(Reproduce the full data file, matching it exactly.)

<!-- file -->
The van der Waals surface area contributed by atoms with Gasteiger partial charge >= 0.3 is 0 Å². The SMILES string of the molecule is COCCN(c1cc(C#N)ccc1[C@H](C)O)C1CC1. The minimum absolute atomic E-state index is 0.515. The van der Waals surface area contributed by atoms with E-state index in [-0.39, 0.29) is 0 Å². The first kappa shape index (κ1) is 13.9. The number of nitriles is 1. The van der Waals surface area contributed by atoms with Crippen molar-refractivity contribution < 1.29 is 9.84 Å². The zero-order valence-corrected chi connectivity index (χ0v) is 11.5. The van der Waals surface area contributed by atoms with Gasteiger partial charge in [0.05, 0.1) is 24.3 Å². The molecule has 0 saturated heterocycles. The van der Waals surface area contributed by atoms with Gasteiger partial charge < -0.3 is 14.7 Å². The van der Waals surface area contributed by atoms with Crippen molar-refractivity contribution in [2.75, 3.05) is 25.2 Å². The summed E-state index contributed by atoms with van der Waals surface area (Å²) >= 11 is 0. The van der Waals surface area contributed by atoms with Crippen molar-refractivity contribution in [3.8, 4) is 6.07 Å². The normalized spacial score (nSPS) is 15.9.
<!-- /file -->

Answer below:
The van der Waals surface area contributed by atoms with Gasteiger partial charge >= 0.3 is 0 Å². The SMILES string of the molecule is COCCN(c1cc(C#N)ccc1[C@H](C)O)C1CC1. The minimum absolute atomic E-state index is 0.515. The van der Waals surface area contributed by atoms with E-state index in [-0.39, 0.29) is 0 Å². The first kappa shape index (κ1) is 13.9. The number of nitriles is 1. The van der Waals surface area contributed by atoms with Crippen molar-refractivity contribution < 1.29 is 9.84 Å². The zero-order valence-corrected chi connectivity index (χ0v) is 11.5. The van der Waals surface area contributed by atoms with Gasteiger partial charge in [0.05, 0.1) is 24.3 Å². The molecule has 0 saturated heterocycles. The van der Waals surface area contributed by atoms with Gasteiger partial charge < -0.3 is 14.7 Å². The van der Waals surface area contributed by atoms with Crippen molar-refractivity contribution in [2.75, 3.05) is 25.2 Å². The summed E-state index contributed by atoms with van der Waals surface area (Å²) >= 11 is 0. The van der Waals surface area contributed by atoms with Crippen molar-refractivity contribution in [3.8, 4) is 6.07 Å². The normalized spacial score (nSPS) is 15.9.